The impact of these environmental factors notwithstanding, there is another element that plays into this multifaceted plight.  The political field in Somalia is extremely vulnerable right now, which has paved the way for radical groups to emerge as national authorities.  This group in question is known as Al-Shabaab, which means “the youth” in Arabic.  Opposing the leadership of the Transitional Federal Government of Somalia–which is recognized by the United Nations, the African Union, and the United States–Al-Shabaab consists of the branch of the Somali Council of Islamic Courts that overtook the southern half of Somalia in the latter half of 2006, and has since performed a number of militant acts in the country, like the Mogadishu suicide car bombing on September 17, 2009, that killed 11 peacekeeping African Union soldiers and a number of citizens seeking care at a nearby hospital.  Currently, Al-Shabaab controls southern Somalia, where the famine is most severe, and until very recently has denied the entrance of foreign aid organizations looking to provide Somalis with food and water.

Famine in Somalia
Children queue for food at a distribution center in Mogadishu, Somalia in August, 2011. James Hooley/FCO

Redefining humanitarianism?

Given all of these layers in the stratum that is the famine in Somalia, one might presume–hope even–that the case would be handled with immediacy and zeal.  But alas, unlike the earthquake in Haiti and the tsunami in Japan, this particular human rights crisis is receiving little to no attention by the general American population.  According to research done by CNN Money, Americans raised $275 million for Haiti and $87 million for Japan, both within the first week of the respective disasters.  This money was generated through non-governmental organizations; the American Red Cross raised $2.8 million towards the Japan earthquake and Pacific tsunami response on text donations alone.  Regarding Somalia, not only are statistics chronicling American donations elusive, but it was not until August 8, nearly three weeks after the UN’s declaration of famine, that President Obama permitted a donation of $105 million to be sent to the East African country. In overheard conversations regarding the topic, students still react in ways that indicate they were not even aware the famine existed.  In Professor McDougal’s classes, he notices not necessarily a disinterest among students, but an overall lack of new information.
But who is at fault for that?

According to Kate Kilbourne, the web and social media manager for the Campaign for Female Education (Camfed), this responsibility lies squarely on the shoulders of the news.
“It has to do with media attention,” she says. “I fault mass media and its outlets.  Famine is prevalent, but people don’t know about it.”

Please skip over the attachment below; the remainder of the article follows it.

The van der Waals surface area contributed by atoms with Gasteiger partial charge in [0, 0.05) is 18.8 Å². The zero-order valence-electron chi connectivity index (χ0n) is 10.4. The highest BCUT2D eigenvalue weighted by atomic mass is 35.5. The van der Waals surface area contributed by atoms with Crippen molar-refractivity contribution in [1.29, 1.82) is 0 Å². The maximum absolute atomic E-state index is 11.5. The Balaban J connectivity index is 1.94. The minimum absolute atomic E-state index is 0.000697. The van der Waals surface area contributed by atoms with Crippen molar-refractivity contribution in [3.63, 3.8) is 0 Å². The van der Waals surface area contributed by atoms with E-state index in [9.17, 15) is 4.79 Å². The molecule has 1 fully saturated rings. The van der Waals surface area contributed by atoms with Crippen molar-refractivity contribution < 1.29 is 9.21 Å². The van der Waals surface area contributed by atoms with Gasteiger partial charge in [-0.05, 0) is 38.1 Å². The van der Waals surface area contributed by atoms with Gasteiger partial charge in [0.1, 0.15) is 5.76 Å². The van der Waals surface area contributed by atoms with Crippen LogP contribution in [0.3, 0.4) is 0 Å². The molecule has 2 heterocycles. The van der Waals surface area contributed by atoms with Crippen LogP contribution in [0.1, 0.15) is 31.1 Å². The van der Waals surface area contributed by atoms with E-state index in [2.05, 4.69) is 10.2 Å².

Professor McDougal takes a less critical perspective, instead looking more closely at the potential gains by developed countries in providing aid to Somalia.
“At any given time, there are a number of humanitarian crises in the world, and countries choose which ones to put at the top of their list [in terms of who to help] based on a strategic interest,” he says, citing as an example the United States’ decision to intervene in Libya, a country from which they could gain immensely, than that of the Democratic Republic of the Congo, which is currently undergoing a civil war that has claimed over three million lives in a five-year period.
But both Kilbourne and McDougal’s ideologies align when it comes to the importance of preventative, rather than reactionary, aid.

Famine in Somalia
Luli Hassan Ali looks after her severely malnourished child Aden Ibrahim Ali (4) with brother Mohammed (6) sitting next to them, in a clinic in Dagahaley section, Dadaab camp. Dadaab camp is the largest refugee camp in the world with people fleeing the civil war in Somalia. In recent months the rate of new arrivals has increased dramatically due to the added factor of drought that is affecting the region. It has now become severely overcrowded. Andy Hall/Oxfam

Reflecting her organization’s focus on female empowerment, Kilbourne suggests that “rather than giving money or food to countries suffering from drought or famine, we need to train mother support groups on how to grow their own food so that they are less reliant on external entities.”
McDougal concedes that while it is a good sign that Al-Shabaab has lifted its ban against foreign aid workers entering the country, he still believes that “when it comes to precautionary aspects, it is really a question of this: can we achieve a stable, representative government, and can we get international private companies to invest in water conservation and agricultural self sufficiency in Somalia?”  Until this happens, he argues, “it’s going to be this same crisis response, where we bring wheat, rice, and other food in the wake of a disaster.”
In the case of environmental disasters like the one in Somalia, philanthropy seems to take on a different meaning.

“There is definitely a philosophy of what it means to help,” says McDougal.  “What I’ve been taught is that it’s a selfless and spontaneous thing: somebody drops their bag, and you immediately help them by picking it up.  But when it comes to international relations, help is far from selfless.  It’s very quid pro quo, and it transforms help into a strategic means of exercising power.”

So until the media makes an effort to illuminate the food plight in Somalia, and until larger governmental organizations sincerely accept the concept of helping without seeking anything in return, the chances of seeing a significant improvement are disconcertingly slim.  Somalia has dropped its bag, and the rest of the world, for the most part, is taking its time in picking it up off the ground.